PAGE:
Discs vs. Digital – Round 3

Almost two thirds of us prefer to buy our games boxed up and on a disc over downloading them online.  Research by Ipsos Media CT – which appeared on MCV – revealed that 64% of gamers preferred to buy titles on disc over downloading a digital copy.

This is compared to only 45% of music consumers preferring discs, and perhaps surprisingly, just 51% of film buyers preferring physical copies of their purchases. Who knew that downloadable films were so popular?

So why are we still so keen on buying our games in a box? Well, Ipsos Media CT Director Ian Bramley says it’s down to trade-ins and second hand sales.

“I believe the preference for physical discs amongst next gen gamers reflects the potential value they derive from the pre-owned market, which is holding up the preference for physical – this is unlike the music and film markets,”

“Physical games discs have a long and well-established history, which is a deep mindset to change – particularly when gamers build a physical collection as they fear losing digital versions. And in-store browsing is also important to buyers.”

So, Train2Game students, as the Games Designers, Games Developers and Games Artists & Animators of the future, what form of distribution would you prefer to release your games with? Or is the format not important, with it being more a matter of getting your games out there.

As usual, feel free to leave your comments either here or on the Train2Game forum.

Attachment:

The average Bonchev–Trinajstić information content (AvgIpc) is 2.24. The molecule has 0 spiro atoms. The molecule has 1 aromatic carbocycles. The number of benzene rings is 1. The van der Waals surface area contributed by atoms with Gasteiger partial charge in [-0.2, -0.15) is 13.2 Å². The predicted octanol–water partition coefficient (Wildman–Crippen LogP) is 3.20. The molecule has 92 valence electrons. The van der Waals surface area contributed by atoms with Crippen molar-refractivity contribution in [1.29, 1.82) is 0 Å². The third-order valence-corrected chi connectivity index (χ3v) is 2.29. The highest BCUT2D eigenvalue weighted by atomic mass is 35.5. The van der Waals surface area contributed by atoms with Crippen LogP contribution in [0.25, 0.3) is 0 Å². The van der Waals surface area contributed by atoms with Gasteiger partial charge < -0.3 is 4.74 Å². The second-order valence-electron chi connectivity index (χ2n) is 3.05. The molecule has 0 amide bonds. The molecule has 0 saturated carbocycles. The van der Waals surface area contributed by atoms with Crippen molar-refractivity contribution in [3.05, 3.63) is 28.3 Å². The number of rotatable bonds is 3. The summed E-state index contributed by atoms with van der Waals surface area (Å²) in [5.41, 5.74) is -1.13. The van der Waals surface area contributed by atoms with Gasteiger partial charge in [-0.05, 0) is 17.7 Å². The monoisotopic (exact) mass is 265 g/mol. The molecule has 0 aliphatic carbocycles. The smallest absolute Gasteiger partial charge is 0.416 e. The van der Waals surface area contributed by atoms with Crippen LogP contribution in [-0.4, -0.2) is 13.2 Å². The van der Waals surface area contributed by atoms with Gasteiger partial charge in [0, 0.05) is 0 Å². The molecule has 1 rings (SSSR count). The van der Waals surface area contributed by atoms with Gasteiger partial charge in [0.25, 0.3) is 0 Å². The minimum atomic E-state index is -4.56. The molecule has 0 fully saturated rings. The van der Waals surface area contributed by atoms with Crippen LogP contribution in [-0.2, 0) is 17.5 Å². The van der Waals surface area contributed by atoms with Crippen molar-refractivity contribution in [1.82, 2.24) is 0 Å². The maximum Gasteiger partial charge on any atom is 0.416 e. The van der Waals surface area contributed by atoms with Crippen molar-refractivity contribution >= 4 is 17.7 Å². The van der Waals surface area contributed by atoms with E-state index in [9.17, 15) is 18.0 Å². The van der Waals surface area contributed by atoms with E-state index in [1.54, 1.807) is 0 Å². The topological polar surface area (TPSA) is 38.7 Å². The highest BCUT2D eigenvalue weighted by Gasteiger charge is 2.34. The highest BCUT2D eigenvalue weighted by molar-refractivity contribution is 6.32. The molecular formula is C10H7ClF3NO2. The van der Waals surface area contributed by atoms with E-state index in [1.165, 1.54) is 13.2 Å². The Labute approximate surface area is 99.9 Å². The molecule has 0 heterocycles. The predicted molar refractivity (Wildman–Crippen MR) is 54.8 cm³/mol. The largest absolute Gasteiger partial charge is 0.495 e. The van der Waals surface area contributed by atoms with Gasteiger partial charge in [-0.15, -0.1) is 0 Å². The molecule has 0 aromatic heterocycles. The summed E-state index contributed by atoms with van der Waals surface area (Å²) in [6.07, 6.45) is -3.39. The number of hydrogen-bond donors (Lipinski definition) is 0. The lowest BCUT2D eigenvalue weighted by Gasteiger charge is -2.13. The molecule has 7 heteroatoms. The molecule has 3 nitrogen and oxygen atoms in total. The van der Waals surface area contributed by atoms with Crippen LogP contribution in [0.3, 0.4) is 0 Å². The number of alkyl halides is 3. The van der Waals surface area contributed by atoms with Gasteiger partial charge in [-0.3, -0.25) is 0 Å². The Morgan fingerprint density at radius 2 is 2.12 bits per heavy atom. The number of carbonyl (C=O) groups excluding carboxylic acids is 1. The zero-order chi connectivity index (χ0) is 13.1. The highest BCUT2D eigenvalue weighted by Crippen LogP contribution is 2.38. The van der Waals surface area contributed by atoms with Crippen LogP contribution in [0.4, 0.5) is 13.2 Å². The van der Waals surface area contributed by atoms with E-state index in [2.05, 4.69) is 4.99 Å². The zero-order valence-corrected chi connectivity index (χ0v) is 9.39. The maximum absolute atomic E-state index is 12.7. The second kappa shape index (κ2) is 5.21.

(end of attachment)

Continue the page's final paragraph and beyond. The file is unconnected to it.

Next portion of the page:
You can also check out blogs about both Round 1 and Round 2 of the Discs vs. Digital debate for more information and other thoughts on the issue.

Real money or digital currency?

With online gaming becoming an evermore-prevalent cornerstone of the games market, many developers are also turning to the Internet for publishing. As mentioned previously in this blog it’s Valve and their online digital distribution service Steam that are the current masters of this art – you pay your money you get your game.

Now many other developers are seriously looking at the prospect of online only publishing and this includes Realtime Worlds, the developer behind Crackdown and APB. The latter is an action orientated MMO which when purchased comes with 50 free hours of online play. After this, 20 more hours can be bought for £5.59 or if the player prefers they can buy a 30 day unlimited package for £7.99.

It’ll also be possible to buy this extra play time using an in game currency, RTW points, which can be bought in large amounts with real money or made through selling custom items to other players. In an interview with Develop, APB Lead Designer EJ Moreland said it’s a system that’ll also be implemented in the developers’ future titles.

““Realtime Worlds is transitioning from being a developer to being an online publisher, [and] RTW Points is going to be the currency for all of our games in the future.”

One of those games is a yet unannounced title and Moreland’s comments seem to suggest that the Dundee-based studio will be producing another online title.  Of course, through self-publishing a title online the Games Developers, Games Designers, and Games Artists cut out the middle man in the form of needing to cover the costs of physical discs and retail. This may very well be appealing to Train2Game students looking to break into the market.

However, one has to wonder if people will use the currency to buy extra playtime. Paying for RTW points with a debit card will take some time, then will the whole process have to be repeated in order to pay for the actual product? Though perhaps the use of RTW points will strengthen the APB community, and ultimately encourage them to play for longer – and thus pay for more content. Maybe players with large amounts of RTW points will play future titles too, seeing as they’ve already stocked up on the currency needed to buy it. We’ll see.

What do you think is the best system for a developer to use when publishing a game online? Real money or a specific type of in-game currency?